Last edited 08 Aug 2018

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Reducing the risks of investing in off-plan property

Contents

[edit] Introduction

The property market has become a very competitive place recently, with more and more investors trying their hand at a variety of different property types, as they look to develop their portfolio as best they can. With investors pushing the demand for property and with the United Kingdom currently experiencing an under-supply in the property market, investors have been looking towards the prospect of buying off-plan.

[edit] Definition

Buying off-plan property involves purchasing a property that has not yet been built, typically a year before the completion date. Not only do developers reduce their own risk by agreeing to sell the property early on in the process, but investors can often get the property at a lower price than may be anticipated – creating a deal that suits both parties. The investor will pay a deposit for the property to secure their purchase, usually set at 10%, and then there will typically be instalments for the remaining balance.

[edit] The risks

When investing in off-plan property, there are a number of risks.

[edit] The developer goes bankrupt

Almost certainly the biggest risk associated with off-plan property purchasing, is the potential for the developer to go bankrupt before the completion. The investor then loses any money paid up to that point, unless there was insurance in place.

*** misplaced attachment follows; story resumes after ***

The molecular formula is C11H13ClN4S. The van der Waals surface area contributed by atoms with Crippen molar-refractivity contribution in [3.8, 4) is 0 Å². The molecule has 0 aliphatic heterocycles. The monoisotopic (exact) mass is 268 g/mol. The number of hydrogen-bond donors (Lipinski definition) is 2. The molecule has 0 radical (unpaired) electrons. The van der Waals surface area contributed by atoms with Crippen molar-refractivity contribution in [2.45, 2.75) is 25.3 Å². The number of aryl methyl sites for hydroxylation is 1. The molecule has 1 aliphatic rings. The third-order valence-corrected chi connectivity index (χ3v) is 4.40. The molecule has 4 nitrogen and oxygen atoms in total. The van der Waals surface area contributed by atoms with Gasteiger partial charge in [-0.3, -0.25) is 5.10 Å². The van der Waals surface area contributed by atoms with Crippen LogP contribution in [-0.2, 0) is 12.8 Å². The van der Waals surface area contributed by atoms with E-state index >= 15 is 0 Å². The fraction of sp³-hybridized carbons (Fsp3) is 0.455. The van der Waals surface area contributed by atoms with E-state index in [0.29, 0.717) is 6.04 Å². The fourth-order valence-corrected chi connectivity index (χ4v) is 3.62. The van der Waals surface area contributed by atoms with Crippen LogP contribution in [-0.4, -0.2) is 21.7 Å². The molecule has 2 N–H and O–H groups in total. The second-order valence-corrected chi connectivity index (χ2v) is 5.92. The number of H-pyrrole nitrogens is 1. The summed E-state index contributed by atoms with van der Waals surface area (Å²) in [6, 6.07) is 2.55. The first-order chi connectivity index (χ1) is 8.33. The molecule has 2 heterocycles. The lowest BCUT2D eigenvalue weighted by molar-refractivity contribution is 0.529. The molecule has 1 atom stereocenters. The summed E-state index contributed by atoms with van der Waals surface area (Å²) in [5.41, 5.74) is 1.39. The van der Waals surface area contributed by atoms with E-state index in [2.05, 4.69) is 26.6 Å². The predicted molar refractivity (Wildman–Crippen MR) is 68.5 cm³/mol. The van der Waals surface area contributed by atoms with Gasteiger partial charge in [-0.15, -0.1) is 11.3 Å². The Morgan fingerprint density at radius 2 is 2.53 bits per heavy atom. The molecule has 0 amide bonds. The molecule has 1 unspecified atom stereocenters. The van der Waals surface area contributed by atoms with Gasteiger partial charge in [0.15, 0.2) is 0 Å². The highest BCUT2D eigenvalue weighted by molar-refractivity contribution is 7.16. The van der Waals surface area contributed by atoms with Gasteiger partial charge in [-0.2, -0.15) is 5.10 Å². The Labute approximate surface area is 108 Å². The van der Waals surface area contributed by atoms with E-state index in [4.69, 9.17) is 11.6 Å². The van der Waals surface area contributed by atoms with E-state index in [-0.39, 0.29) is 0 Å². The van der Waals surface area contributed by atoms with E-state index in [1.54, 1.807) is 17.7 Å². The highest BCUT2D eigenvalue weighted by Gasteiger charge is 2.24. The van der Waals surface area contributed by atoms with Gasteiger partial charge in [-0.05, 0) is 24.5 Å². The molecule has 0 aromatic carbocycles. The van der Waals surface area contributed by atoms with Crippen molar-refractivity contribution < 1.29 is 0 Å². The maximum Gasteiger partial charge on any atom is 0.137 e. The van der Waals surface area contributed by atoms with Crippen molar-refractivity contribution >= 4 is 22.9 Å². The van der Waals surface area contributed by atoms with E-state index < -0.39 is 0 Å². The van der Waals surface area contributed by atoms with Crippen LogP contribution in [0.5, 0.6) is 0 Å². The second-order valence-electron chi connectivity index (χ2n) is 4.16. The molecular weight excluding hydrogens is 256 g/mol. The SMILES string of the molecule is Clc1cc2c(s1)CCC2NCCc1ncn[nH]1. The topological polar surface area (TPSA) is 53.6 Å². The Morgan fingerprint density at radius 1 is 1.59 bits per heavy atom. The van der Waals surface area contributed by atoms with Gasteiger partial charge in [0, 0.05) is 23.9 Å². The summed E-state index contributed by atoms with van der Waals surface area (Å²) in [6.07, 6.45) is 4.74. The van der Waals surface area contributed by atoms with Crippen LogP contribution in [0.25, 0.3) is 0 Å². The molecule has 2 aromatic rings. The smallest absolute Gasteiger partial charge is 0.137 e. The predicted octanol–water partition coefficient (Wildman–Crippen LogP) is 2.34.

A good way to mitigate this risk is to ensure that when buying off-plan, you only ever work with trusted, reputable developers that have a lot of experience and are an established business.

[edit] Getting a mortgage

An investor can receive a mortgage in principle for their property, with the information passed from the investor to the mortgage broker to receive their mortgage upon the completion date of the property. Such mortgages in principle are typically not withdrawn, and there should be very minimal risk.

[edit] Property value decreases

Property prices always fluctuate, that is something that is accepted within the property market, but if it becomes a more long term issue then it may be a result of poor research on the investor’s side.

Look for a development that is within a location known for strong investment, with a good economy, good transport links and a certain level of regeneration.

[edit] Selling property before the completion date

This process is known as 'flipping' a property for a short term, quick profit. However, purchasers may benefit much more from the rental income of the property, as well as any capital gains when the property is sold in a number of years time.

--HopwoodHouse 15:54, 27 Mar 2018 (BST)

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